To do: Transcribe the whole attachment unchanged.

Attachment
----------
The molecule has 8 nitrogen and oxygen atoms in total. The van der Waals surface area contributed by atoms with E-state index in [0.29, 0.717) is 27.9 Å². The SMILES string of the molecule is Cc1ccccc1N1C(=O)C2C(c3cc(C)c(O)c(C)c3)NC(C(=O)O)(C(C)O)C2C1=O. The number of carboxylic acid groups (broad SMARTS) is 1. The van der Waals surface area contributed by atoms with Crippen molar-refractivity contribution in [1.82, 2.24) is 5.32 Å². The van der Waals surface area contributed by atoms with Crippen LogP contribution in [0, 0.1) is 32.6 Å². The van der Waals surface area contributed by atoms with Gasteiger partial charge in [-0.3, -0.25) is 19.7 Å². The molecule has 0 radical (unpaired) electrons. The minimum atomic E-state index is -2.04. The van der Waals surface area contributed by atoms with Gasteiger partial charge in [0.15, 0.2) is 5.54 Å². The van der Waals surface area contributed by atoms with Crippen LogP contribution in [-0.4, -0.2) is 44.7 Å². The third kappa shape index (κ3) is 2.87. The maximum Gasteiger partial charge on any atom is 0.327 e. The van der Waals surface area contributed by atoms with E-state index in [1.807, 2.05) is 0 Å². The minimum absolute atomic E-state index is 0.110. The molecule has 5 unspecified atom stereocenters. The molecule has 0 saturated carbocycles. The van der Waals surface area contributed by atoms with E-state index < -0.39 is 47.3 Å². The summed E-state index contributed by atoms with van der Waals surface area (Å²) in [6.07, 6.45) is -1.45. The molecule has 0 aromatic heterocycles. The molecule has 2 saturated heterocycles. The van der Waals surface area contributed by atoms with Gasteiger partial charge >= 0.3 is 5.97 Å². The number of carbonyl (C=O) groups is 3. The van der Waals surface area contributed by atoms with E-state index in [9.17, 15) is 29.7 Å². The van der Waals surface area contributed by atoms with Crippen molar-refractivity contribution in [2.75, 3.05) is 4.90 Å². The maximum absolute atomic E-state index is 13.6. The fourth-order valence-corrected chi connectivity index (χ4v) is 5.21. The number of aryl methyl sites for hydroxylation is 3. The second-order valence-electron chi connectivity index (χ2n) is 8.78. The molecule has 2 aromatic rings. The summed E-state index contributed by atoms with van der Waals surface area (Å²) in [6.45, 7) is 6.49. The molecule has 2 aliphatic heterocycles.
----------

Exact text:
The molecule has 8 nitrogen and oxygen atoms in total. The van der Waals surface area contributed by atoms with E-state index in [0.29, 0.717) is 27.9 Å². The SMILES string of the molecule is Cc1ccccc1N1C(=O)C2C(c3cc(C)c(O)c(C)c3)NC(C(=O)O)(C(C)O)C2C1=O. The number of carboxylic acid groups (broad SMARTS) is 1. The van der Waals surface area contributed by atoms with Crippen molar-refractivity contribution in [1.82, 2.24) is 5.32 Å². The van der Waals surface area contributed by atoms with Crippen LogP contribution in [0, 0.1) is 32.6 Å². The van der Waals surface area contributed by atoms with Gasteiger partial charge in [-0.3, -0.25) is 19.7 Å². The molecule has 0 radical (unpaired) electrons. The minimum atomic E-state index is -2.04. The van der Waals surface area contributed by atoms with Gasteiger partial charge in [0.15, 0.2) is 5.54 Å². The van der Waals surface area contributed by atoms with Crippen LogP contribution in [-0.4, -0.2) is 44.7 Å². The third kappa shape index (κ3) is 2.87. The maximum Gasteiger partial charge on any atom is 0.327 e. The van der Waals surface area contributed by atoms with E-state index in [1.807, 2.05) is 0 Å². The minimum absolute atomic E-state index is 0.110. The molecule has 5 unspecified atom stereocenters. The molecule has 0 saturated carbocycles. The van der Waals surface area contributed by atoms with E-state index < -0.39 is 47.3 Å². The summed E-state index contributed by atoms with van der Waals surface area (Å²) in [6.07, 6.45) is -1.45. The molecule has 0 aromatic heterocycles. The molecule has 2 saturated heterocycles. The van der Waals surface area contributed by atoms with Gasteiger partial charge >= 0.3 is 5.97 Å². The number of carbonyl (C=O) groups is 3. The van der Waals surface area contributed by atoms with E-state index in [9.17, 15) is 29.7 Å². The van der Waals surface area contributed by atoms with Crippen molar-refractivity contribution in [2.75, 3.05) is 4.90 Å². The maximum absolute atomic E-state index is 13.6. The fourth-order valence-corrected chi connectivity index (χ4v) is 5.21. The number of aryl methyl sites for hydroxylation is 3. The second-order valence-electron chi connectivity index (χ2n) is 8.78. The molecule has 2 aromatic rings. The summed E-state index contributed by atoms with van der Waals surface area (Å²) in [6.45, 7) is 6.49. The molecule has 2 aliphatic heterocycles.